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I am using Ubuntu 16.04, and for some unknown reason I am not able to open a terminal with CTRL + ALT + T. When I press these keys, nothing happens.

I also tried to start a terminal from Dash, but again nothing happens.

I never had a problem opening a terminal, opened it hundreds of times before with CTRL + ALT + T.

Luckily, I am able to open a terminal by using right-click and choosing "open Terminal". But why can't I open a terminal with CTRL+ALT+T anymore?

The Shortcut is still there (Settings -> Keyboard -> Shortcuts).

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  • E: Package 'x-terminal-emulator' has no installation candidate ;-)
    – Alex
    Jul 15 '19 at 5:28
  • I have not installed any special terminal, I am using the default terminal I guess. Seems to be gnome-terminal
    – Alex
    Jul 15 '19 at 5:37
  • Yes tried that, no affect. CTRL-ALT-T and Dash still does not work. Maybe there is a date limitation hardcoded somewhere
    – Alex
    Jul 15 '19 at 6:13
  • Alt-F2: I get an application (looks like a map, not the standard terminal icon), clicking on it does nothing. Re-adding the shortcut: No effect
    – Alex
    Jul 15 '19 at 6:38
  • Let us continue this discussion in chat.
    – Alex
    Jul 15 '19 at 6:44
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1. Install / Reinstall Gnome Terminal

First we have to determine what the default terminal command is, so let's see what terminal(s) we have installed:

$ apt list --installed |grep -i terminal

On default 16.04 you should have gnome-terminal installed. If it is not installed, install it:

$ sudo apt install gnome-terminal

If it is installed, purge and reinstall it:

$ sudo apt purge gnome-terminal 
$ sudo apt autoremove
$ sudo apt autoclean
$ sudo apt install gnome-terminal

Now let's make sure it's set properly:

sudo update-alternatives --config x-terminal-emulator 

Which should return something like this:

There are 5 choices for the alternative x-terminal-emulator (providing /usr/bin/x-terminal-emulator).

  Selection    Path                             Priority   Status
------------------------------------------------------------
* 0            /usr/bin/gnome-terminal.wrapper   40        auto mode
  1            /usr/bin/gnome-terminal.wrapper   40        manual mode
  2            /usr/bin/koi8rxterm               20        manual mode
  3            /usr/bin/lxterm                   30        manual mode
  4            /usr/bin/uxterm                   20        manual mode
  5            /usr/bin/xterm                    20        manual mode

Press <enter> to keep the current choice[*], or type selection number: 

It should be set to the first entry (0), if not set it to 0.

Confirm that your gnome-terminal.wrapper works by running it:

$ gnome-terminal.wrapper

If your terminal wrapper is broken, let me know and I will post a copy of mine or just skip to step 3.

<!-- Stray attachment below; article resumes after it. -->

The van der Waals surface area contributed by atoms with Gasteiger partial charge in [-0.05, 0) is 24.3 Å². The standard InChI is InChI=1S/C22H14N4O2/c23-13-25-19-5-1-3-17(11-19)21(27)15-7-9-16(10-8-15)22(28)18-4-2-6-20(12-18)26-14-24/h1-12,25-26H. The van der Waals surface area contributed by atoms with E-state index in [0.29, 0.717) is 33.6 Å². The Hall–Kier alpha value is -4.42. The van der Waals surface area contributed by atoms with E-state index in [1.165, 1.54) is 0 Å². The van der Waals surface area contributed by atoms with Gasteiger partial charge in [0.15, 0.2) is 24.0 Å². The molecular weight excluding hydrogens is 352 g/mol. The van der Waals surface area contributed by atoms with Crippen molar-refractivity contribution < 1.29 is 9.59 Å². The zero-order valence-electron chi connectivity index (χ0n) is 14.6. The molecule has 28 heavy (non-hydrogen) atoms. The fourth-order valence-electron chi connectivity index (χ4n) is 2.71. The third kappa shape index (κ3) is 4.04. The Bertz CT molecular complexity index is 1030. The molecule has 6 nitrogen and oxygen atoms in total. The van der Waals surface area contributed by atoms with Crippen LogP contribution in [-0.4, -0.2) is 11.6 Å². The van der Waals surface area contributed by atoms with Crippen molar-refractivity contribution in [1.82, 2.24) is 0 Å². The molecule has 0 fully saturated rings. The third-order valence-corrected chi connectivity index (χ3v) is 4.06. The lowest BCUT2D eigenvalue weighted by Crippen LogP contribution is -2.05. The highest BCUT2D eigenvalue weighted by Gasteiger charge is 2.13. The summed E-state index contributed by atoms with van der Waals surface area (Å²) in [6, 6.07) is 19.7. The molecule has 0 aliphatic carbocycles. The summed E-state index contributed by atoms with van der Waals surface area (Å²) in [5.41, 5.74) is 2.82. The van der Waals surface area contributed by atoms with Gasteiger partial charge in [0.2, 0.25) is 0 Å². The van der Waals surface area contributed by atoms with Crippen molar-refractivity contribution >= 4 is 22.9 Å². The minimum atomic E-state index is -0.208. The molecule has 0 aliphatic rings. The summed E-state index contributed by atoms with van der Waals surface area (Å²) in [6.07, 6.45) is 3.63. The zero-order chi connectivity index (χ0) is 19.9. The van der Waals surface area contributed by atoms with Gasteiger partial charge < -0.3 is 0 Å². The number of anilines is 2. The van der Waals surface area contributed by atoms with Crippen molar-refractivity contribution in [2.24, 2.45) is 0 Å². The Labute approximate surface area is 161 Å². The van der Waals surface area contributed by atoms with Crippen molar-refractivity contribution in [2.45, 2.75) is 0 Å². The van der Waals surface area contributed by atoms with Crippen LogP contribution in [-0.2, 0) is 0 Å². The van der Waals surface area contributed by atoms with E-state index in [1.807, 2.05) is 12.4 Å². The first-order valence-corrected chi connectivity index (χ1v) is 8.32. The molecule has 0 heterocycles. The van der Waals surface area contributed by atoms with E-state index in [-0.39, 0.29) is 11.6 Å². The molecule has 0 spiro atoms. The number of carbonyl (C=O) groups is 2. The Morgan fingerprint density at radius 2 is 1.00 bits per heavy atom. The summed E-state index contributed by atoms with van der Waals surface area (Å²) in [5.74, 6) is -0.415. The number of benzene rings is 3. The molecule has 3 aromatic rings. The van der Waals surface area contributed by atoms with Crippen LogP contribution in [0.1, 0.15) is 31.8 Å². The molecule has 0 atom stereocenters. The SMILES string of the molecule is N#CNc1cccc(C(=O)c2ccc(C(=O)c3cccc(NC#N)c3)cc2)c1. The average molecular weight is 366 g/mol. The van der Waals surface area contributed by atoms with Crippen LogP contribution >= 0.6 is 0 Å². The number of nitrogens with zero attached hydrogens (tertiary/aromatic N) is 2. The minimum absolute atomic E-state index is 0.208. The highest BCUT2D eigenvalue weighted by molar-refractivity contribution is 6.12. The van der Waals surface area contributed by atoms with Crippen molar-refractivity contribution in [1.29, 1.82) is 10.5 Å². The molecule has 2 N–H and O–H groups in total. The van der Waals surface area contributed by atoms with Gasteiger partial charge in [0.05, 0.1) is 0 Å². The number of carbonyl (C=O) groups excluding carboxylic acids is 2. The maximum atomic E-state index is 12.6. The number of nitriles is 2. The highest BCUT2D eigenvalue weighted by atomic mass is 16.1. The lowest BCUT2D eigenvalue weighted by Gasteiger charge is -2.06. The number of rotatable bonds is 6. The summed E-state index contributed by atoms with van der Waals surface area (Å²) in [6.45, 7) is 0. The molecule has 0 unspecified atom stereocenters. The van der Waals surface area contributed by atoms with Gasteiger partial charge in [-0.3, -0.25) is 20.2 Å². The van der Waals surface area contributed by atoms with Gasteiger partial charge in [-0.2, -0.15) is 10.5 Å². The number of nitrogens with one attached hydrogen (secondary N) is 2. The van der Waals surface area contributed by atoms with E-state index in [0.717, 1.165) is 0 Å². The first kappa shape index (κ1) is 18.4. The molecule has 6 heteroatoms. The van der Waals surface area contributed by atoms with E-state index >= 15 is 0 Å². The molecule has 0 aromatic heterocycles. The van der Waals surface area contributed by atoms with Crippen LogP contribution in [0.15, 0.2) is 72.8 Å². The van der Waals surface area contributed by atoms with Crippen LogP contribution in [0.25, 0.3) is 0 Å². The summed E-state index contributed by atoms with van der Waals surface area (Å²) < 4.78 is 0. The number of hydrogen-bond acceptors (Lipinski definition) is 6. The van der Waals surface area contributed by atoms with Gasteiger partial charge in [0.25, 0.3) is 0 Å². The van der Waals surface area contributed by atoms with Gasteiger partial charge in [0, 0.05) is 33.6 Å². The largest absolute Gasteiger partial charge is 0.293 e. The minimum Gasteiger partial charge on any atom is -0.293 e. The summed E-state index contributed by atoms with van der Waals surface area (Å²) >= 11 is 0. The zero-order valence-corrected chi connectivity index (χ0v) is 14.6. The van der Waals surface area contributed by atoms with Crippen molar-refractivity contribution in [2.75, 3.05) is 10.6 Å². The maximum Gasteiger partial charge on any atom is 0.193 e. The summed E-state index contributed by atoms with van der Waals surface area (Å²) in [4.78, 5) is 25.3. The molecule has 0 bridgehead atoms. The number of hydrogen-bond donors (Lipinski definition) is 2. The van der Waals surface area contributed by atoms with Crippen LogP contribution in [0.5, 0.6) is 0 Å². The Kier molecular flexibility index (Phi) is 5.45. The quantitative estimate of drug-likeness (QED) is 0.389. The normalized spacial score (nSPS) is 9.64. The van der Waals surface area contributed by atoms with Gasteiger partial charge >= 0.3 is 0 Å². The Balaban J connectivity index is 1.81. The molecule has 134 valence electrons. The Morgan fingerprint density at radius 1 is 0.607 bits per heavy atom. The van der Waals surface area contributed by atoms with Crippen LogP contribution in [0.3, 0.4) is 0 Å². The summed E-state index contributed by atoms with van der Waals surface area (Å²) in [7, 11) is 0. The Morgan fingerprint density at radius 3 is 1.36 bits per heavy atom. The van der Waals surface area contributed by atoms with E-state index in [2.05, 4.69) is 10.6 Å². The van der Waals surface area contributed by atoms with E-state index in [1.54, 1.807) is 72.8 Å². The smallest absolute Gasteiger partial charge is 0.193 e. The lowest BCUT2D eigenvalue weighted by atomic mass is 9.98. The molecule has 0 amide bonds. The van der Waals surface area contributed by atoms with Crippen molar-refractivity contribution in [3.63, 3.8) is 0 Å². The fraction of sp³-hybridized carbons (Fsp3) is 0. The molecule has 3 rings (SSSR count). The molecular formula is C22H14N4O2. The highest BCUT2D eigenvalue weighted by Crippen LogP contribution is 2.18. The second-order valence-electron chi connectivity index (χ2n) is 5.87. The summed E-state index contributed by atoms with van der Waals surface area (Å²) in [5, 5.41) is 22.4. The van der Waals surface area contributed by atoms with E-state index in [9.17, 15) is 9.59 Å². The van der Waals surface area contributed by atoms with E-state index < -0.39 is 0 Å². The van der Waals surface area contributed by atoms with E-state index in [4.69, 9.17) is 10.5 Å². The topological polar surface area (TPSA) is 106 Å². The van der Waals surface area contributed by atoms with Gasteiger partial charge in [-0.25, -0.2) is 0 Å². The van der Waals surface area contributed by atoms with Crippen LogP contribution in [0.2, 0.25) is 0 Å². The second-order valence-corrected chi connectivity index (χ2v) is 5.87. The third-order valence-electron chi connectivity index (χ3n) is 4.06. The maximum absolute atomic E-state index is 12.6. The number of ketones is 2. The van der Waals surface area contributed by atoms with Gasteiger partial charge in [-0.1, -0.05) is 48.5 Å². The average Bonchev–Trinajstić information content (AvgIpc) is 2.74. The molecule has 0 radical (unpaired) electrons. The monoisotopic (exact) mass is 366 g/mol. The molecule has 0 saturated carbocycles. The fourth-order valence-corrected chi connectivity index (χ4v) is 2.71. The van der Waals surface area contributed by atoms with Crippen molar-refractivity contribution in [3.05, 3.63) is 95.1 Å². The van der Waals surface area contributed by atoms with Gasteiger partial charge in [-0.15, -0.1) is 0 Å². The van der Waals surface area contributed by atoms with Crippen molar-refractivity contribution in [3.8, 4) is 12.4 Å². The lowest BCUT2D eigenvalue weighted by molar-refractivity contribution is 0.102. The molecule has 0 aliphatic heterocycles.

Test your key combo, if it works, you're done! If not read on...

2. Sometimes keyboard shortcuts need to be manually reset.

Go to System Settings -> Keyboard -> Shortcuts -> Launchers and click on the line that says "Launch terminal". Where it once said the key command, it will now say "New accelerator...", press Ctrl+Alt+Shift+T

Keyboard Shortcut Update

Test this new macro (Ctrl+Alt+Shift+T) and see if it works. If it doesn't work, move on to the next step. If it does work, click on the terminal line again and set it back to the original macro: Ctrl+Alt+T.

Now test your shortcut and see if it works. If it still doesn't work, we can make a custom shortcut to launch gnome-terminal.

3. Custom Shortcut to Launch gnome-terminal

Set the default terminal launcher to Ctrl+Alt+Shift+T as described above so it doesn't interfere with our new command.

Now click the plus (+) button at the bottom of the list to add a new item. Call the item "Terminal" with the command /usr/bin/gnome-terminal and click apply.

Add new shortcut

You should now have a menu item that looks like this:

Terminal Disabled

Click on the word disabled and set the shortcut by pressing Ctrl+Alt+T.

Test your shortcut. If it still doesn't work, something must be wrong with your keyboard or keyboard settings. Make sure your language support and text entry settings are correct for your default language and keyboard and try setting an entirely new key combo and see if that works.

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Are you on a Xfce desktop? If so, go to Settings Manager-->Keyboard>Application Shortcuts> +Add a Terminal shortcut using this file:

/usr/bin/lxterminal

This worked for me in Ubuntu 16.04

~$ inxi -S # to show your desktop version run this cmd at CLI

My version is

System:    Host: <user> Kernel: 5.0.0 x86_64 (64 bit)
           Desktop: Xfce 4.12.3 Distro: Ubuntu 16.04 xenial

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